City guide

Cap-Haïtien

The Notre Dame Cathedral in Cap-Haïtien

Photo: Verdy Verna

The Christophian City

As Cap-Haïtien's 350th anniversary draws near, take a swooping dive down into the heart of the city, and learn how it earned its well-deserved title as Haiti's second city.

Colorful houses in Cap-Haïtien

Photo Angelo Miramonti

The Paris of the Antilles

Cap-Haïtien is Haiti’s second largest city, popular with travellers because of its proximity to world-class beaches and UNESCO heritage sites. 

 

A key city during the Caribbean colonial period, Cap‑Français (as it was then named) earned the nicknamed the Paris of the Antilles for its sophisticated architecture and artistic culture. It was the capital city of the French colony of Saint Domingue from 1711 until the Haitian Revolution, when it became the capital of the Kingdom of Northern Haiti under King Henri Christophe. Christophe renamed the city from Cap‑Français to Cap-Henri. When Christophe died in 1820, the whole island of Hispaniola was briefly unified, and it was in the early phases of this (re)unification that Cap-Haïtien was given the name it has today. Mostly, though, you’ll hear this beautiful city called simply “Le Cap”.

Old gingerbread house in Cap-Haitien, Haiti

Photo: Anton Lau

What to see and do in Cap-Haïtien

The Cathedral

The early 20th century Notre Dame Cathedral (also known as the Our Lady of the Assumption Cathedral, Cap-Haïtien Cathedral and (French) Cathédrale Notre-Dame de l'Assomption.

 

Héros de Vertières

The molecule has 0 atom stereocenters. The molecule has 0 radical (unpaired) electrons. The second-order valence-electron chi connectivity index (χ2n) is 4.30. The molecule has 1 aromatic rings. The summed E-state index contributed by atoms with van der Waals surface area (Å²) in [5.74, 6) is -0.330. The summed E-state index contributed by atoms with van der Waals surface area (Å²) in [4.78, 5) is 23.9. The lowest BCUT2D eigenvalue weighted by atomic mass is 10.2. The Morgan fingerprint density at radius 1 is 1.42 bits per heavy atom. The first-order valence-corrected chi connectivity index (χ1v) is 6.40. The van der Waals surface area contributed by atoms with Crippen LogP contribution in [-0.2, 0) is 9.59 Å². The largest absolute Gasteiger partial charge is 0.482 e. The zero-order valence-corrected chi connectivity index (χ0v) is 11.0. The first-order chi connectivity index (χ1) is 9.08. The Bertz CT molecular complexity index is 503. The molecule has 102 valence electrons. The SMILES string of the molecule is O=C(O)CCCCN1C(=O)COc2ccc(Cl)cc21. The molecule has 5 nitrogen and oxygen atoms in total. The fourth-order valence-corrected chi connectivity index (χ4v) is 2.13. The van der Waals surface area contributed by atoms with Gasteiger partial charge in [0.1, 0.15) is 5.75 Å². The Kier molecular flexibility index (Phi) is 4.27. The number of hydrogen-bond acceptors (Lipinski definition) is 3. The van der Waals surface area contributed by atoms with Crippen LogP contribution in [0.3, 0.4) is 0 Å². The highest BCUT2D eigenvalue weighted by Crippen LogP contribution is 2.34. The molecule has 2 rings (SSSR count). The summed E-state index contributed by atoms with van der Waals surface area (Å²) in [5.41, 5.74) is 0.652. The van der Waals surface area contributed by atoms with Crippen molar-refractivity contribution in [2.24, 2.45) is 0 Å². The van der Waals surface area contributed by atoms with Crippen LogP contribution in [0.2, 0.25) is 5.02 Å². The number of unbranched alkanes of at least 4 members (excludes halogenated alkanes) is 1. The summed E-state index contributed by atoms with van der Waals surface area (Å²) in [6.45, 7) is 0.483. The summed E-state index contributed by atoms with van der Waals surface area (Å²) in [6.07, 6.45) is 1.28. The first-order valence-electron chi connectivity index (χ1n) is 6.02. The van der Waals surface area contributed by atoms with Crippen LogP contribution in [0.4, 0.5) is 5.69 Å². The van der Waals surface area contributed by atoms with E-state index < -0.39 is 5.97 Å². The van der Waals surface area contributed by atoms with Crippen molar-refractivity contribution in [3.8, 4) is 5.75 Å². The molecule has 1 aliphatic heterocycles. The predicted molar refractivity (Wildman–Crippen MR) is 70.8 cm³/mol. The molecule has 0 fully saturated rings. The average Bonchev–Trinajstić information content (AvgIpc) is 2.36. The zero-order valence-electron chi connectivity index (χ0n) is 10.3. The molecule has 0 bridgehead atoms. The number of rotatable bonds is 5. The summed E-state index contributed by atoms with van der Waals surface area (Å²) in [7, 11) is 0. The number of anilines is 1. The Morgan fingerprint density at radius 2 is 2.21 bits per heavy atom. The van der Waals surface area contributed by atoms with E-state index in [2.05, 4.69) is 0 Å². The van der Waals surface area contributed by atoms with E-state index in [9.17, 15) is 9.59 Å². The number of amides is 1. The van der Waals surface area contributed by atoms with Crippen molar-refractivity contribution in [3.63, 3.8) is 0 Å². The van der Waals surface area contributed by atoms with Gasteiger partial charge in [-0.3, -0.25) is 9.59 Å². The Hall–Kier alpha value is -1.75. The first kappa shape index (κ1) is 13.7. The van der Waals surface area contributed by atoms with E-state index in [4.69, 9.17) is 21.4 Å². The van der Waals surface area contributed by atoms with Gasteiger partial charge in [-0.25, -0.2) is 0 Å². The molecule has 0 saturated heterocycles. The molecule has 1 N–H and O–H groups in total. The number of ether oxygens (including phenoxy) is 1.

Héros de Vertières (Heroes Monument of Vertières) is an open-air sculpture park dedicated to the heroes of the 1803 Battle of Vertieres.

 

The Battle of Vertières was the last major battle of the Second War of Haitian Independence, and the final battle of the Haitian Revolution led by Jean Jacques Dessalines. It was fought on November 18, just south of what is now Cap-Haïtien.

 

An inspiring site that celebrates a remarkable moment in history, a visit to the Heroes de Vertieres is especially empowering for travelers from the Haitian diaspora. The monument is on the western outskirts of the city, within a five-minute drive of both Hôtel Impérial and one of our favorite places to eat in Cap-Haïtien, Lakay.

 

The Bottle Gate(s) (French: "Barrière Bouteille" / “Barrières Bouteilles")

These iconic bottle-shaped structures mark the historic entrance to the city.

 

The Iron Market (French: Marche au Fer)

Named after the iconic Port-au-Prince Iron Market, this lively market is housed inside a Victorian-era cast iron pavilion. First built in 1890 under Haitian engineer Alexandre Bobo, Cap-Haïtien’s Iron Market has attracted tourists since the 1960s thanks to its impressive period architecture and the huge range of handicrafts sold here - especially colorful ritual objects associated with vodou practice. Today, the Iron Market is a chaotic sprawl of craftspeople and food vendors hawking their produce.

 

Dance to live music

Let your hair down like a local with these Cap-Haïtien musice scene stalwarts: Septentrional and Tropicana d’Haiti. Catch them at a venue called Versailles (named after the French royal palace).

Lakay Restaurant, Cap-Haïtien

Photo: Anton Lau

Where to eat

Lakay: Restaurant Lakou Lakay prepares excellent (and huge!) traditional Creole feasts - just be sure to make a reservation.

 

Boukanye: our favorite place to drink coffee in Cap-Haïtien, this pirate-themed hangout is a great bar by night but a cozy café by day.

 

Cap Deli: serving up some of the freshest food in the city, Cap Deli is the place to go in Cap-Haïtien for American-style burgers and pizza.

 

Lolo: a new Italian-Haitian restaurant, Lolo serves exquisite fresh pasta and fine wine.

 

Must-try local specialities: Cap-Haitien cuisine is particularly well-known for its cashew-based recipes, so be sure to try some local cashew dishes while you're in town! Native to Brazil, cashew trees are now an important crop across the Caribbean, and most of Haiti’s are grown right here in the North Department.